I have more running shoes in my closet than high heels and my laundry days are dictated by the number of running shorts left on my shelf. I can open my door and leave my house to run with no gear, no goals, and no set distance, direction, or speed. I just run. It’s that simple.
I have run through the hottest of summer days and the coldest of winters. With kid-like enthusiasm I will joyously run through fresh rain, worries trailing behind me like wet footprints on the pavement.
Running makes my heart race with excitement and my body sizzle with the purist form of adrenalin. I define myself as a runner and I’m certain it is written as part of the code in my DNA. It shapes a piece of my own self-image, and offers me gifts of meaning in life, imparting on me a true sense of what it means to have passion and drive.
Not unlike any other life passion, running teaches me lessons that go far beyond the distance that my legs have travelled. It is a runners mindset to endure. To press forward no matter what the pace. To go beyond the limits of what your mind tells you that that you can achieve. It is a runners mindset to focus. To get really uncomfortable and to try something that she isn’t quite sure she can achieve. It is in a runner’s mind to know that even in her weaker moments she is still strong. That the journey is long and that the joy comes in the silent breaths of freedom along the way.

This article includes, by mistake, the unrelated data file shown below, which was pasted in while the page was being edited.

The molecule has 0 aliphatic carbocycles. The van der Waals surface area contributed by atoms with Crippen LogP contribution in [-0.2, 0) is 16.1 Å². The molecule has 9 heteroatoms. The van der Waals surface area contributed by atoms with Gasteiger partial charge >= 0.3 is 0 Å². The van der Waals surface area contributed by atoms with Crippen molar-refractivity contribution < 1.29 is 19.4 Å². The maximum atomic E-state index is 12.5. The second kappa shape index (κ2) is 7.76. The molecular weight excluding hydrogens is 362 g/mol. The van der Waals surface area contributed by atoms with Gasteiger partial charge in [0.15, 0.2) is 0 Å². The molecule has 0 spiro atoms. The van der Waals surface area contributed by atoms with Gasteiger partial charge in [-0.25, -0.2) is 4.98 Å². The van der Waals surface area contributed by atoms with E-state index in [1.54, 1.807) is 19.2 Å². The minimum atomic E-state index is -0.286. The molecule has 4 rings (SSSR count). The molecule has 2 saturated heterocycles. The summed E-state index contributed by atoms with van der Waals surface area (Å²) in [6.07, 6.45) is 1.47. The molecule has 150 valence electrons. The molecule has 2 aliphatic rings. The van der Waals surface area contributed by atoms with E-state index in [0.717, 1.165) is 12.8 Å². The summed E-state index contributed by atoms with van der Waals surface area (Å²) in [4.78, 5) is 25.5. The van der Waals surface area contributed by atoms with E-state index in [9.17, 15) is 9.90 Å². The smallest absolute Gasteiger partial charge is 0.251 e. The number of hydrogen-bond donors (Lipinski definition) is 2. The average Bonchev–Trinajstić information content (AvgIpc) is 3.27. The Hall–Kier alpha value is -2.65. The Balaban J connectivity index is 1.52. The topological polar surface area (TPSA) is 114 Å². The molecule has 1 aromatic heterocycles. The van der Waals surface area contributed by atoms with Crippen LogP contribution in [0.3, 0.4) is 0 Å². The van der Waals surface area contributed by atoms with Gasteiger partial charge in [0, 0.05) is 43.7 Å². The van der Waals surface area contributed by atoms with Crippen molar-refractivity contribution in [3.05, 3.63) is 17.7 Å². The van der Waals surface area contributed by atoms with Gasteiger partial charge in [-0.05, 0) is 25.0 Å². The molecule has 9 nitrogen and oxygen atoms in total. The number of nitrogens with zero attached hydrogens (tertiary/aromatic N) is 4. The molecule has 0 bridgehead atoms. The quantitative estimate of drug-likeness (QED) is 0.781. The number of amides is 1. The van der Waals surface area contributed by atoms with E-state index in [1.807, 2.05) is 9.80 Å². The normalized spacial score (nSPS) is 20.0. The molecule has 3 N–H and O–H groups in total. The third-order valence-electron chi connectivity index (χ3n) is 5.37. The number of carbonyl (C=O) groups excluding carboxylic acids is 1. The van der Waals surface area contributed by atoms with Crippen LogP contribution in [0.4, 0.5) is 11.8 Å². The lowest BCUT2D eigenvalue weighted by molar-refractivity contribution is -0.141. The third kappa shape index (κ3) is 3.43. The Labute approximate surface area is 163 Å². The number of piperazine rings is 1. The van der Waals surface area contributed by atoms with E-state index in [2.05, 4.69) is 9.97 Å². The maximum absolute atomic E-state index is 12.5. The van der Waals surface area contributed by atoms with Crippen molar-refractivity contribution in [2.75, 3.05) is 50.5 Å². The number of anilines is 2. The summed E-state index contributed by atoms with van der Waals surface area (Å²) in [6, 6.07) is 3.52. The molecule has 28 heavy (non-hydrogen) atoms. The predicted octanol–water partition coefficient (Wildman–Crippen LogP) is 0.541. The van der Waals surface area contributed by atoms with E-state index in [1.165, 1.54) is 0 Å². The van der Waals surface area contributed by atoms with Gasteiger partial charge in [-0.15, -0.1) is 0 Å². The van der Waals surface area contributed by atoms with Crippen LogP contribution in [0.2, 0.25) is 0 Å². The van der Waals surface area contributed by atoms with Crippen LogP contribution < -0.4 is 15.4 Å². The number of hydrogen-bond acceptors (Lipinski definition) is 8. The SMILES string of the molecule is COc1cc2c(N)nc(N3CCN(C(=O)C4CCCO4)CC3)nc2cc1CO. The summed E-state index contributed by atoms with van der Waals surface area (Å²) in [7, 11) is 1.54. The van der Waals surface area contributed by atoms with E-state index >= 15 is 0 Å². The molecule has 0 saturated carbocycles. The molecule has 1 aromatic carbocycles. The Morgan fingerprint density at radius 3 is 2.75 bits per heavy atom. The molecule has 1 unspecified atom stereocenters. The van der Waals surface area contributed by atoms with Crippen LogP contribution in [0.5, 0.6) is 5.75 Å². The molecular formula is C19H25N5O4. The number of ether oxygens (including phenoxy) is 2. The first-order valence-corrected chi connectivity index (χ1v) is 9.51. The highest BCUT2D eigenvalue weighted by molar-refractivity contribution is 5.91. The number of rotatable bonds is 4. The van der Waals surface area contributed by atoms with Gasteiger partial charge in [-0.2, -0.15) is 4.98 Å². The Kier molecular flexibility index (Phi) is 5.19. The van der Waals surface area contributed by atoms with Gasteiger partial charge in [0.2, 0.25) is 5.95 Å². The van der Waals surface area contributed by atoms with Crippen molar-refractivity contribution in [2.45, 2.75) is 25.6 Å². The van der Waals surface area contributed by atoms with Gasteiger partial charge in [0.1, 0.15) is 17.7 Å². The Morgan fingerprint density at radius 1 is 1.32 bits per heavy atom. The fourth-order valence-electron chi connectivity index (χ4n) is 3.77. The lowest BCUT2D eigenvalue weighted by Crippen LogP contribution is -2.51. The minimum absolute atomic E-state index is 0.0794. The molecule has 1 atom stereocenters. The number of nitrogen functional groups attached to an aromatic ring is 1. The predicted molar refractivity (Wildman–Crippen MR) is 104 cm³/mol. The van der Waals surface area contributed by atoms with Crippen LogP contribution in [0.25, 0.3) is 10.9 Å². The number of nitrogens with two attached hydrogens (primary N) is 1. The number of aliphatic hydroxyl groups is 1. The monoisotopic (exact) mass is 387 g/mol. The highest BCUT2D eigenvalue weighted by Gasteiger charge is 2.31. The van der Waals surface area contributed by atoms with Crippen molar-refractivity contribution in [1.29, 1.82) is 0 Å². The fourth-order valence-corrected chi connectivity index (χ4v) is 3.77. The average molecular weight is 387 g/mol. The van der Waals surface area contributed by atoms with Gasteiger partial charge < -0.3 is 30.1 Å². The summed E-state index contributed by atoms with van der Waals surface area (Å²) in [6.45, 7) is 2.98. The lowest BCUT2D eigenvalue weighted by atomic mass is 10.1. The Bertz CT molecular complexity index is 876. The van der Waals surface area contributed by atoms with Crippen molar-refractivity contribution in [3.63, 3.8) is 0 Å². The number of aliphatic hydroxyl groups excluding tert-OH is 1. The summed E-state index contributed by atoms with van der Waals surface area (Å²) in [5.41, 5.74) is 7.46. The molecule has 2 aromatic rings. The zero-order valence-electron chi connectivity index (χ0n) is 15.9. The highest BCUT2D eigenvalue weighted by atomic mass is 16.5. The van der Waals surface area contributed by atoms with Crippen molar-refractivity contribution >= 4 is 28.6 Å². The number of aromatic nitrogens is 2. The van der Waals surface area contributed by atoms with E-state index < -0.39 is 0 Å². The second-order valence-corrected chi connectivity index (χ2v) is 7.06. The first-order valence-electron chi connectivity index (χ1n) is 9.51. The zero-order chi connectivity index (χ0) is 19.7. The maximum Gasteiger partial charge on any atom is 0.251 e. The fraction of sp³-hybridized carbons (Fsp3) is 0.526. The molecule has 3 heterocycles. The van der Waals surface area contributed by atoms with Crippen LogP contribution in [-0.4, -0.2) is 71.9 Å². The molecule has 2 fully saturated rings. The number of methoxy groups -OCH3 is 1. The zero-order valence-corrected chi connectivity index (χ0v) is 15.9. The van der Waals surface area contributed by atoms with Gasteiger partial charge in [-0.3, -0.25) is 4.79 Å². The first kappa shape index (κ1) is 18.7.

My legs have paced me through 25 years of my adult life, stretching thousands of kilometres and through countless life events. Running has fuelled me through some challenging bumps along the road of my life’s timeline, most significantly during personal dark times of struggle through infertility and divorce.
Today, as it stands, I am injured and I’m not running. I’ve been injured before. It’s part of the grind on the body, and it never feels good when it forces you to stop doing what you love. But, if my knees could talk they’d be telling me that they’ve got years of wear and tear on them, and they need to recover. For weeks now I’ve sat in the misery of it. I’ve cried. I’ve denied. I’ve been angry at my body, and I’ve downplayed it all to my friends and my family. But in truth, being unable to run feels like a piece of me is lost. You see, I’ve always been able to find myself in running.
The decision to leave the road for a bit is not something that a runner can do without a real mental struggle and without deep sadness. But with a nod of respect to my body, I’m thankful for what it has enabled me to do and I’ll be graciously allowing it the proper time to heal. Reluctantly, I’ll be tucking my running shoes into the corner for a while, stepping off the land that I know and love, and teaching myself to swim.